Cookies on this website
We use cookies to ensure that we give you the best experience on our website. If you click 'Continue' we'll assume that you are happy to receive all cookies and you won't see this message again. Click 'Find out more' for information on how to change your cookie settings.

Fellows are established scholars with proven research excellence in data science, artificial intelligence (AI), or a related field.

In the centre we see a photo of a man. In the background there is a network-like illustration.

Dr Hashem Koohy, Associate Professor of Systems Immunology and head of the Machine Learning and Integrative Approaches in Immunology Group based in both the Centre for Computational Biology and the MRC Human Immunology Unit, is one of 33 researchers from the University of Oxford to be named as an Alan Turing Institute Fellow for the 2021-22 academic year.

The Alan Turing Institute is the UK’s national institute for data science and AI, with research spanning the theoretical foundations of data science, ethical issues, as well as cutting-edge applications of data and AI.

Read the full story on the Oxford University website.

Similar stories

Many Long COVID patients continue to experience symptoms one year after hospital discharge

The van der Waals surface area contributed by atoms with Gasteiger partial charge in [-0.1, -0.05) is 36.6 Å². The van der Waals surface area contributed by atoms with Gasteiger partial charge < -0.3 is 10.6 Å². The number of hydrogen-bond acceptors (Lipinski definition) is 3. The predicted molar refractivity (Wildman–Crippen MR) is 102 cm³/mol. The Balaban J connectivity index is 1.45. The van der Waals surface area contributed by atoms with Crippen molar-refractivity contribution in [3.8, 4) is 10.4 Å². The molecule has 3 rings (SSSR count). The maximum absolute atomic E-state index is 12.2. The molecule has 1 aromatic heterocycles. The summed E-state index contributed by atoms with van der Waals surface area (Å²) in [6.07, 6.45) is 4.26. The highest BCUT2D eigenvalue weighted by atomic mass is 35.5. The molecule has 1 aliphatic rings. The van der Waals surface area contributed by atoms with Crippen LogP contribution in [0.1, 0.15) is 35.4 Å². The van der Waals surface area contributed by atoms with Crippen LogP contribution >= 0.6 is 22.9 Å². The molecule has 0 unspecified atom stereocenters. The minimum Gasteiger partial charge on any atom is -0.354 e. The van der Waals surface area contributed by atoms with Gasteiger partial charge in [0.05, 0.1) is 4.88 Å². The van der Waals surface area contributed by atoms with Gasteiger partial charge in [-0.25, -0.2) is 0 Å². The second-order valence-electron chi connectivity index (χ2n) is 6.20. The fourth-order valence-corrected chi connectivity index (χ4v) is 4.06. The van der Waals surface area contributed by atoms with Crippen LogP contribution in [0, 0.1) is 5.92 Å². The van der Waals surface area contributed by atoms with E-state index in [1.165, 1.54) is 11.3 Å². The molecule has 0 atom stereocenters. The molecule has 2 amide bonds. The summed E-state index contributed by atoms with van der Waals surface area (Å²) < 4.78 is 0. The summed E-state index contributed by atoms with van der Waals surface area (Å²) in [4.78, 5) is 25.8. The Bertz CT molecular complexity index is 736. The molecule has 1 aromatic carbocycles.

People who were hospitalised with COVID-19 and continued to experience symptoms five months later, show limited further recovery one year after hospital discharge according to the latest results of a major national study.

Spin-out company Alethiomics launches

The enterprise will focus on developing targeted therapies for a specific family of blood cancers.

Interview with Excellence Award winner Dr Susan Shapiro

A member of the Oxford Centre For Haematology, Dr Shapiro, was recently interviewed by the Royal College of Pathologists.

Iron integral to the development of life on Earth – and the possibility of life on other planets

A collaboration between researchers at the MRC WIMM and Department of Earth Sciences uncovers the importance of iron for the development of complex life on Earth.

Strong cytotoxic T cell responses to an internal viral component are associated with mild COVID-19 disease

Study from the Dong Group reveals key differences in the adaptive immune responses of patients with mild vs. severe COVID-19, highlighting a potential new vaccine target.